The working title is nothing to do with Mr Crowe. I think the title refers to the sound of the wind through gum leaves. I rewrote it for Martin Brown, producer of Moulin Rouge etc, based on an earlier draft by Jim Piddock and Simon Kelton.
The story is of an animal smuggler who is transformed into a koala by an irate Aboriginal magician and then exported to America. A resourceful young girl releases him from a New York zoo and undertakes to change him back into a human .... but first she has to get a live, stolen, exciteable koala back through customs to Australia.
In development with Martin Brown Films.
Sea Shepherd One
The early days of Paul Watson, from his violent falling-out with Greenpeace via the purchase of his first ship to the ramming of the pirate whaling vessel Sierra.
Comissioned by Jonathan Vangar with Pieter Kroonenburg and Jamie Hilton co-producing. Pierre Morel of "Taken" fame remains attached to direct.
During the writing of this, Paul Watson was most co-operative. We'd have long conversations about his story, by sattelite phone from a secret location, as he was on the run from the German police at the time.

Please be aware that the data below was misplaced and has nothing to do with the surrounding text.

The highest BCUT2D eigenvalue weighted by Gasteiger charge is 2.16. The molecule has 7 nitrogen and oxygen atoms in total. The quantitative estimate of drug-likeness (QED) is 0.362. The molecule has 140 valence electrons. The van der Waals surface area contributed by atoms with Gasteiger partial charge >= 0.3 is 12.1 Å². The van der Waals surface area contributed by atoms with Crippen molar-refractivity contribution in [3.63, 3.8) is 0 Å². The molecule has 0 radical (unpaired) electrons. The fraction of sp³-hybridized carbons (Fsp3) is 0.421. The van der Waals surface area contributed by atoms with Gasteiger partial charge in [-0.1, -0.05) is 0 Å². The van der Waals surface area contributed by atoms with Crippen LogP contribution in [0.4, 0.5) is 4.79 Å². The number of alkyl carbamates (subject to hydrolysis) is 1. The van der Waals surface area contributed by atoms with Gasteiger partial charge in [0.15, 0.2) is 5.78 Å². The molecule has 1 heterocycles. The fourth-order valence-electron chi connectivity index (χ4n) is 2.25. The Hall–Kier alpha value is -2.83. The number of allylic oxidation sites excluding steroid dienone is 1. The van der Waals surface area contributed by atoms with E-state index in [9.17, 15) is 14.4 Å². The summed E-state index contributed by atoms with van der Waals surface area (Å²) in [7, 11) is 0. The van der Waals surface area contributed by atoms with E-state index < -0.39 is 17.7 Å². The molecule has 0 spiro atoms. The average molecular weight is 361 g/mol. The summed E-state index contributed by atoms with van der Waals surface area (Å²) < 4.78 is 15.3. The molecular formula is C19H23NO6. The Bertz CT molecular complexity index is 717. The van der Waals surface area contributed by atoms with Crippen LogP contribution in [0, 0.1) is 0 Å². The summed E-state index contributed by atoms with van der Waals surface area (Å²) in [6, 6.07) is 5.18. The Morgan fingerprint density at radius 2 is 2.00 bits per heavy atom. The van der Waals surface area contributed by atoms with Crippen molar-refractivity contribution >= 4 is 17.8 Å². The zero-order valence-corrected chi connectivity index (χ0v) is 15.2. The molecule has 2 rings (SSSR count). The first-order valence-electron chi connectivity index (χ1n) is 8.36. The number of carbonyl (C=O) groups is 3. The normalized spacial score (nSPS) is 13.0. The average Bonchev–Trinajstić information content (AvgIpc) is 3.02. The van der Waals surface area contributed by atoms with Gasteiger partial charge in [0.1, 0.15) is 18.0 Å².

His first wife Starlet Lum was also incredibly helpful, providing a useful and amusing counterpoint to Paul's endearing tendency to self-mythologize.
Jonathan wanted a harder-edged movie so had it rewritten by a couple of action writers. I always thought of it more as a character study, with a vein of absurdist comedy.
Shores of Tripoli
Written for Jean Jacques Annaud back when foreign interventionism in the Middle East still seemed like a good idea.
This is the true story of William Eaton, Jefferson's ambassador to North Africa, plus Presley O'Bannon, founder of the US marine corps, and their battle against the Barbary pirates.
Rewrite of a script by Andy Dillon, the true story of the disasterous Sydney-Hobart yacht race in 1998, the ill-fated all-male crew of the Winston Churchill, and the female rescue-jumper who risked her life to save them.